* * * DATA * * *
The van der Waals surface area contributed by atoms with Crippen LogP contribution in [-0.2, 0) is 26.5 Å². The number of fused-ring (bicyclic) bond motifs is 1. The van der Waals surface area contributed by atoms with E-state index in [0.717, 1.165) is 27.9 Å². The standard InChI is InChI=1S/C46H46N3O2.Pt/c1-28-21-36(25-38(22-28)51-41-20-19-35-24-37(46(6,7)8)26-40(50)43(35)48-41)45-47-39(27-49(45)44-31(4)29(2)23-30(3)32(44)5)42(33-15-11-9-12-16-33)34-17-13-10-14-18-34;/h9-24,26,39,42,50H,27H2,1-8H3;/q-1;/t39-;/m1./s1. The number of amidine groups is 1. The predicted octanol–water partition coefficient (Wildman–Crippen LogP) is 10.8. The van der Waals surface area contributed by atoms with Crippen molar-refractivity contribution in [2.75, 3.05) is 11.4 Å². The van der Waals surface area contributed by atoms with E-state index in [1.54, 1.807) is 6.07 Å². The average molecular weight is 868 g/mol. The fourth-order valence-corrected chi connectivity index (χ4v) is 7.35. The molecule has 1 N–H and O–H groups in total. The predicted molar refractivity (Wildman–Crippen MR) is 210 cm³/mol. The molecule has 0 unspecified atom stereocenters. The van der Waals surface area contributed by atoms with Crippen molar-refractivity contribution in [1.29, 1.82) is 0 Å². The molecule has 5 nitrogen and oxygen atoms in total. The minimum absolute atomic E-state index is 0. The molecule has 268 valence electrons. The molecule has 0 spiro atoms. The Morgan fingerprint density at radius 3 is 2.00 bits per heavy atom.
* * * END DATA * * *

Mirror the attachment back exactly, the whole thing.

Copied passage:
The van der Waals surface area contributed by atoms with Crippen LogP contribution in [-0.2, 0) is 26.5 Å². The number of fused-ring (bicyclic) bond motifs is 1. The van der Waals surface area contributed by atoms with E-state index in [0.717, 1.165) is 27.9 Å². The standard InChI is InChI=1S/C46H46N3O2.Pt/c1-28-21-36(25-38(22-28)51-41-20-19-35-24-37(46(6,7)8)26-40(50)43(35)48-41)45-47-39(27-49(45)44-31(4)29(2)23-30(3)32(44)5)42(33-15-11-9-12-16-33)34-17-13-10-14-18-34;/h9-24,26,39,42,50H,27H2,1-8H3;/q-1;/t39-;/m1./s1. The number of amidine groups is 1. The predicted octanol–water partition coefficient (Wildman–Crippen LogP) is 10.8. The van der Waals surface area contributed by atoms with Crippen molar-refractivity contribution in [2.75, 3.05) is 11.4 Å². The van der Waals surface area contributed by atoms with E-state index in [1.54, 1.807) is 6.07 Å². The average molecular weight is 868 g/mol. The fourth-order valence-corrected chi connectivity index (χ4v) is 7.35. The molecule has 1 N–H and O–H groups in total. The predicted molar refractivity (Wildman–Crippen MR) is 210 cm³/mol. The molecule has 0 unspecified atom stereocenters. The van der Waals surface area contributed by atoms with Crippen molar-refractivity contribution in [1.29, 1.82) is 0 Å². The molecule has 5 nitrogen and oxygen atoms in total. The minimum absolute atomic E-state index is 0. The molecule has 268 valence electrons. The molecule has 0 spiro atoms. The Morgan fingerprint density at radius 3 is 2.00 bits per heavy atom.